Two years have passed since at least 57 people were killed in broad daylight in the southern Philippines, partly chopped up and buried in a mass grave which was digged beforehand for this purpose only.
Among the victims were many lawyers and journalists who accompanied family members of an election candidate, Esmael Mangudadatu. While on their way to the registration office at the 23rd November 2009, the delegation was waylaid and brutally killed by the private militia of the Ampatuan clan, members of this ruling family and hired policemen.
While the victims’ families are still waiting for justice, they and their lawyers are subject to counter-charges and obscure delaying tactics on part of the putative murderers’ lawyers.
In fact it seems that the lawsuit is being undermined by deadly assaults on witnesses, attempted bribery, intimidation and flawed investigatory work.
“We are very concerned to notice that the public interest in the Maguindano Massacre trial is decreasing”, says Maike Grabowski, coordinator of the German Action Network Human Rights-Philippines (AMP) and demands an impartial investigation of all charges, the acceleration of the court procedure and an effective protection mechanism for witnesses and lawyers.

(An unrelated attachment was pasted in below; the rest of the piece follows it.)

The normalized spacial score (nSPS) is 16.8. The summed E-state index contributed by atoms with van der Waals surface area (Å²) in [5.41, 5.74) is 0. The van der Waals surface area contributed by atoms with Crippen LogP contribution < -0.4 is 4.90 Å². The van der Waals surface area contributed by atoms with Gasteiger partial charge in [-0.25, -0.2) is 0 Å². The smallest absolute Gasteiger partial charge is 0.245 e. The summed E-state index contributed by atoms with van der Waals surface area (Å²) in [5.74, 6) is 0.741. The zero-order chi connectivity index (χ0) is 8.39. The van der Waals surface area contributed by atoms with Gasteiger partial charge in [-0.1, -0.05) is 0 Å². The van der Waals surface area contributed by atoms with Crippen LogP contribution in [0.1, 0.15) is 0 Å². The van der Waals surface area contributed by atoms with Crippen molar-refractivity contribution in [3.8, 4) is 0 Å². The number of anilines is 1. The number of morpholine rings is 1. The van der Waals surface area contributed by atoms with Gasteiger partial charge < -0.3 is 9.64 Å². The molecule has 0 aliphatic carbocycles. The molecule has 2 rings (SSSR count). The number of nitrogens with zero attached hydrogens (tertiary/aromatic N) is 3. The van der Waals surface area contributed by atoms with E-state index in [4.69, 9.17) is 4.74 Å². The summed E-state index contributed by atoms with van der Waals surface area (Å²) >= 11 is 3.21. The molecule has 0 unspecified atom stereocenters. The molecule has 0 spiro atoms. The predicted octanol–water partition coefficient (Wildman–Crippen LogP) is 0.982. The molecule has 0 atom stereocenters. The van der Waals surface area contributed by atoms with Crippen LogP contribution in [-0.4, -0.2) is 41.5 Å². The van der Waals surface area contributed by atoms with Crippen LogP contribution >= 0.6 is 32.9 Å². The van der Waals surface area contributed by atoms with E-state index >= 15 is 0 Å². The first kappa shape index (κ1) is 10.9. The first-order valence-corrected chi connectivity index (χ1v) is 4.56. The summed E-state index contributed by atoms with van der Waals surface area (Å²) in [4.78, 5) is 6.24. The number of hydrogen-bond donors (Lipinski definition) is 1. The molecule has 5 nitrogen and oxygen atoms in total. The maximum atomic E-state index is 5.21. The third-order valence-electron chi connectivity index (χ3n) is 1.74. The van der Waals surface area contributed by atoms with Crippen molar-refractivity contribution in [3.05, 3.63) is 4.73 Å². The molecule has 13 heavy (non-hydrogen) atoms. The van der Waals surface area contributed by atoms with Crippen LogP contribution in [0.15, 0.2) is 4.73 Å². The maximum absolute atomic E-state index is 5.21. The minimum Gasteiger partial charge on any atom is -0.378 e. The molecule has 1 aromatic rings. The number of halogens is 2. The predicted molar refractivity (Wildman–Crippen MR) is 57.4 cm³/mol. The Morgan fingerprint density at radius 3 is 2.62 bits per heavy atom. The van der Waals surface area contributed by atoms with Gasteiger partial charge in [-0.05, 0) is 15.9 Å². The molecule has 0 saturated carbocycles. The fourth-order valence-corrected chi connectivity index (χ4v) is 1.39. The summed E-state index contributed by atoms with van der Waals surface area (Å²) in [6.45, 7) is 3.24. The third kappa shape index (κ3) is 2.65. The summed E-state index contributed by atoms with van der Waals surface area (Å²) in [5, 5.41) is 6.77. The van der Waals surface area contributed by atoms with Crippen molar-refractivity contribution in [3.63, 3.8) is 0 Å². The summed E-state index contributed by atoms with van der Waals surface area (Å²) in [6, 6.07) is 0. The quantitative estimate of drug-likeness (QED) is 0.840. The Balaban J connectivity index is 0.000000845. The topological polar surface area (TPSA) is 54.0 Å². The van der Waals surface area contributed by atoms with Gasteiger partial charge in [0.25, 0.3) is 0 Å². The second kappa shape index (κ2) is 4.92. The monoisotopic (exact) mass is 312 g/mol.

The German advocacy group, which comprises of eight church based development and human rights organisations, will light candles in front of the Philippine consulate in the city of Essen at 6 p.m. on November 22 (November 23 Manila time) to countervail oblivion.
“We want to show our support to the families, friends and colleagues of the victims and encourage them to continue their struggle for justice and the rule of law in the Philippines”, Maike Grabowski amplifies.
On the occasion of the second anniversary of the massacre the AMP has published a dossier, which highlights the context of the tragedy and the current developments in the murder trial.
The dossier can be downloaded under the following link: